Saturday, April 30, 2011

Thank You for Smoking

(Written on 3/28/2011 from Tunis, Tunisia)

There is very little that humbles you like being completely alone in a place where you absolutely don’t speak the language and even the characters in writing are different so there’s no chance in recognizing a word.

There is also very little that thrills you as much as stumbling through a sentence in a foreign language to the point that somebody can understand you.  I only know the waiter understood me because I asked for a cup of tea….and it appeared!  My Arabic was like a magic trick – the equivalent to pulling a rabbit out of a hat. 

On my last night in Tunisia, I sat peacefully sipping my hot tea and watching the sun set over the zoo in Tunis.  Then Sarra came and picked me up from her work meeting and we headed to Sidi Bou Said one more time for an evening that will last in my history books. 
It all started with my search for a bracelet to remember Tunisia.  Because my host forbade me to pay for anything in her country, it was actually my first purchase.  Sarra and I had discussed the intricacies of bargaining and I was shocked to hear that sometimes you should really divide the price by five to start your bargaining. 
So...when the guy at the shop told me my coveted bracelet was 70 dinar, Sarra and I simultaneously interjected with our own numbers.  Unfortunately, they were not the same.  She had said 20 and I had said 10.  She laughed in amusement that I tried to really gouge him.  What ensued was one of the most hilarious banters I’ve ever witnessed.  It went something like this:
Guy: “Okay fine, 60 dinar.”
Sarra: “No…she said 10.”
Guy: “Yeah, but you said 20.”
…more banter, more banter, more banter…
Guy: “Okay, fine…18 dinar.”
I start to pull out my money.
Guy: “Great…that will be 30 dinar.”
Sarra (in disbelief): “What??? You said 18 dinar!”
Guy (ignoring Sarra, to me): “What is your name?  Where are you from?”
Me: “America.”
Guy: “Ahhhhhh….you must be Britney.  I engrave your name in bracelet for free.  It’s a gift.”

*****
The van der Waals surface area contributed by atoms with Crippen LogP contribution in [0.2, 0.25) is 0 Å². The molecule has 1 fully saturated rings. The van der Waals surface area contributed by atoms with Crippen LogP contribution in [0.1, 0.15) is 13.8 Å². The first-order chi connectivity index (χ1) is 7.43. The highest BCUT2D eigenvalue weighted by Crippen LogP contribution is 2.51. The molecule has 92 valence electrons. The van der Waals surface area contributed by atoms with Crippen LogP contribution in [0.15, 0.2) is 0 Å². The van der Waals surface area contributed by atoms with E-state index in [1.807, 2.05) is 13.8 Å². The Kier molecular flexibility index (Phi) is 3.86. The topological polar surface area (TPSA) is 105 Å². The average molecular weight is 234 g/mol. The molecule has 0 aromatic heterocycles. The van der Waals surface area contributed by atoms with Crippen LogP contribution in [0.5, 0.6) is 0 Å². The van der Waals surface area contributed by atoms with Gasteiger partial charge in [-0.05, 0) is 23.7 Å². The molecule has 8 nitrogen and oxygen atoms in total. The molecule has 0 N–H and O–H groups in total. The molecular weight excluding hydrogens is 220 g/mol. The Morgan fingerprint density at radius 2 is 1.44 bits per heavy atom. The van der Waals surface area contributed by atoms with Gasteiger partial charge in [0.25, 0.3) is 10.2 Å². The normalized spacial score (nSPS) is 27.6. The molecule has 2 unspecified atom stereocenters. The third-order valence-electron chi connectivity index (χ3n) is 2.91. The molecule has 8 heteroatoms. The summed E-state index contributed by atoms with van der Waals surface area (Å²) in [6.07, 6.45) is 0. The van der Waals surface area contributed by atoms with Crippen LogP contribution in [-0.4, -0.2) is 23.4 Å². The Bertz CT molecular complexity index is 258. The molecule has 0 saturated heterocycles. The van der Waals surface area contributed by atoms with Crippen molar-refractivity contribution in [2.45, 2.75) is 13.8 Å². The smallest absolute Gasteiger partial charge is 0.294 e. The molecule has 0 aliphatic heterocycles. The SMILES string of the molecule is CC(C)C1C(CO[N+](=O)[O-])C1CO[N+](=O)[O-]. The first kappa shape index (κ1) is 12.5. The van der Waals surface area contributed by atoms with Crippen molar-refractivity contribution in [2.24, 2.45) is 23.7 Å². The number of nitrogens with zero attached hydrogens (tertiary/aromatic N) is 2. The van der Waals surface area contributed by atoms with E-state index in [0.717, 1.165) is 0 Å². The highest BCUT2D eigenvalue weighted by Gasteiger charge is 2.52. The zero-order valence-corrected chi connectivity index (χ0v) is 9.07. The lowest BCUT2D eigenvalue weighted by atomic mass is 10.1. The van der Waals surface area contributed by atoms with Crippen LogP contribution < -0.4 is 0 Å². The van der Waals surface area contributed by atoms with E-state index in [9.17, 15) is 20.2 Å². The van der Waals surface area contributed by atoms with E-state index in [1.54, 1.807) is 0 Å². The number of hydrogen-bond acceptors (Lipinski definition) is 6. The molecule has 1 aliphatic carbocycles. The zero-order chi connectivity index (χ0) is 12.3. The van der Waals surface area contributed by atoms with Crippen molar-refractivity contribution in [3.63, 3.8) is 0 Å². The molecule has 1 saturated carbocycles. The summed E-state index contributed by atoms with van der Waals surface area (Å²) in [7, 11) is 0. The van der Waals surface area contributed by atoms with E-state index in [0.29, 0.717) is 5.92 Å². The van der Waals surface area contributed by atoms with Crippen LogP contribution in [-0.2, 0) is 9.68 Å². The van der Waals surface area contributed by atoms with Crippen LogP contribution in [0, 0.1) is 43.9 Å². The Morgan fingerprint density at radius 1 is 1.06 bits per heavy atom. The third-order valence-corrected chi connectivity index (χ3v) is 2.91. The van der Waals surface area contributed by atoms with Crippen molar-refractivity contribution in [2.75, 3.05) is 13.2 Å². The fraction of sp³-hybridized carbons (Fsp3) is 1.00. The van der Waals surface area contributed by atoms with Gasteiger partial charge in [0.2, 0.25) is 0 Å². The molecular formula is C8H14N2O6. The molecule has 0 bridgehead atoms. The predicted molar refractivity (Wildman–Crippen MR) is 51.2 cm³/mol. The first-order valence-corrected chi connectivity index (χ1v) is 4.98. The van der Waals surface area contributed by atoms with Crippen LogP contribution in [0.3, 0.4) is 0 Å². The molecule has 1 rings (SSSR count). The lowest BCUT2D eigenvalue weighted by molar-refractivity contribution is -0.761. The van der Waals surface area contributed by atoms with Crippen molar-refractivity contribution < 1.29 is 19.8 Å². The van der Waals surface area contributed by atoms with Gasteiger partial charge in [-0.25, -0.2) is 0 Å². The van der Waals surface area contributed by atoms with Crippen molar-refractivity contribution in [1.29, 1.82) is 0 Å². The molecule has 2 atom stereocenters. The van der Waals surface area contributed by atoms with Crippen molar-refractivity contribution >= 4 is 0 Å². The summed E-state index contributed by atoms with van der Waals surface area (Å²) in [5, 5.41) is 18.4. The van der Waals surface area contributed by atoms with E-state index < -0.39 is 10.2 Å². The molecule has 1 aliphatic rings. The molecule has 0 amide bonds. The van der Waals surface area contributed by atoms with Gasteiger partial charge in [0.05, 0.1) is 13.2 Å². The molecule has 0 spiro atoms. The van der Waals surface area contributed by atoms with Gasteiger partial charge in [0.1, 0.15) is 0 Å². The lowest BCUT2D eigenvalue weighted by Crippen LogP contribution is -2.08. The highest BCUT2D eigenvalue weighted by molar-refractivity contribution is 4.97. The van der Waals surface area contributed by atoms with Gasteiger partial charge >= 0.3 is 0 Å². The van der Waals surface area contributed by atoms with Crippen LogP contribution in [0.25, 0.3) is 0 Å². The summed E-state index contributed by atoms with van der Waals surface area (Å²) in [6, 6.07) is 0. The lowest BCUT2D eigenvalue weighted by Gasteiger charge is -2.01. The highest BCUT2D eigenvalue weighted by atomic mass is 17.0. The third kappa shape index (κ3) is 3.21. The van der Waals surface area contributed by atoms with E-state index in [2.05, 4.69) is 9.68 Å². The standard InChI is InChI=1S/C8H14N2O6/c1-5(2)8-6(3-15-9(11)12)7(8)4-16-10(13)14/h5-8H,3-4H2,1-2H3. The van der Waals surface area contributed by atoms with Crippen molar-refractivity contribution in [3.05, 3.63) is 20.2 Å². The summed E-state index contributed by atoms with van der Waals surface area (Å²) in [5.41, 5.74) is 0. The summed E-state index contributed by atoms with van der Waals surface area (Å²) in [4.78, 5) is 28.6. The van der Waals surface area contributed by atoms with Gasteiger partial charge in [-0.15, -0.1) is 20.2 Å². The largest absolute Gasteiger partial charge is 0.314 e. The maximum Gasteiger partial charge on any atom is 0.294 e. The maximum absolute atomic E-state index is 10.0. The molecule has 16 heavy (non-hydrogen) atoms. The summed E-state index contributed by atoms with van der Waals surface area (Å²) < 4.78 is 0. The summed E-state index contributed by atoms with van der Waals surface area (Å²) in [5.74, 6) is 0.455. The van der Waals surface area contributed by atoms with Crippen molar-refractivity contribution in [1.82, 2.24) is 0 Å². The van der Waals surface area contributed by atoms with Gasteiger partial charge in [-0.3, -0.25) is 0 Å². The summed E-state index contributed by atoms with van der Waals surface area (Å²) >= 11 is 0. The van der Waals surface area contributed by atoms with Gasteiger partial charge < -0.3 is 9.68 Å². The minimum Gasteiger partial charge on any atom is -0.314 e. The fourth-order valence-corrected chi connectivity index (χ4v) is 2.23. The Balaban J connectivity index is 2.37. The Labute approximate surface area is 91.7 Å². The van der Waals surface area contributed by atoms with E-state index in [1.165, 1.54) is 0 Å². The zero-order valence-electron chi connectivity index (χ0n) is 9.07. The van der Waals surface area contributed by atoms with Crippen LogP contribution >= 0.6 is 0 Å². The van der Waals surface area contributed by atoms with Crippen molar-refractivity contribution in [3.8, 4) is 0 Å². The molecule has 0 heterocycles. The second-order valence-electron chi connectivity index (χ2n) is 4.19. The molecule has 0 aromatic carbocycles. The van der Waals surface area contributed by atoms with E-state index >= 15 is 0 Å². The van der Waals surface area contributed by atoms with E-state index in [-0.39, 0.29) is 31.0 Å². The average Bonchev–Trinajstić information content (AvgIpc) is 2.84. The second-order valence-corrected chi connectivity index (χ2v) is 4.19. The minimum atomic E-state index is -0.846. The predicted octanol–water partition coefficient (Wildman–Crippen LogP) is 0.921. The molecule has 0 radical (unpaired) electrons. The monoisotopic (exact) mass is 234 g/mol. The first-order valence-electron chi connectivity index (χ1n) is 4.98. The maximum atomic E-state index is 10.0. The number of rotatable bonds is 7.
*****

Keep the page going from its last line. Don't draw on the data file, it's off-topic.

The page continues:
Sarra and I bust into hysterics. 
After about 10 minutes of back and forth, the guy finally caves to Sarra’s bargaining talents and I end up paying 15 dinar for a bracelet he swears is coral (and I swear is pink beads).  Even though I know I was still probably “had”….I trot off happy that at least I have a Tunisian bracelet to add to my collection!  We head up the street to a wonderful cafĂ© where we order some Tunisian teas, coffees, and apple shisha (not to be confused with hashish!).

Tunisian tea with mint and pine nuts
Let me just start this by saying that besides maybe puffing on 2 cigars at my brother’s house to prove I could “roll with the big boys”…I haven’t smoked anything in my life.  So Sarra gave me my first lesson in smoking shisha Tunisian style.  I’m not a fan of any type of smoking, but “when in Rome”…

It really wasn’t too bad though.  It had an apple flavor and I quite enjoyed the experience of being a local.  Tunisians commonly go to cafes and sit for hours sipping coffee and smoking shisha.  It’s a communal experience – something you can share with others and come together over.  I was surprised by the number of restaurants and cafes that had shisha.  It was like ordering a basket of bread in the U.S.  Nobody wouldn’t have it.
Taking a lesson from the pro!

Serious concentration...
Got it!  And Tunisian coffee too!
After shisha we stopped for my last food item in Tunisia – Malawi.  This delicious thin bread is topped with whatever you like and then rolled like a wrap.  I was a fan of the soft cheese, omelette, hard boiled egg, harisa, and lettuce.  I will return for the Malawi!

My thought for you today....sometimes while traveling you have to try new things.  If you truly want to immerse yourself in somebody else’s culture I urge you to experience it as they would (within reason).  My motto is “I will eat almost anything at least once.”  And that goes for experiences too.  Go out on a limb and try something different – you never know what you might learn.

1 comment:

  1. Nick Naylor, a charismatic tobacco lobbyist, spins and defends the cigarette industry.
    The story humorously explores the art of persuasion and manipulation in public relations.
    Naylor navigates ethical dilemmas while maintaining his witty and cynical perspective.
    The novel sheds light on the power of persuasion in shaping public opinion and policy.
    breach of contract dispute


Related Posts Plugin for WordPress, Blogger...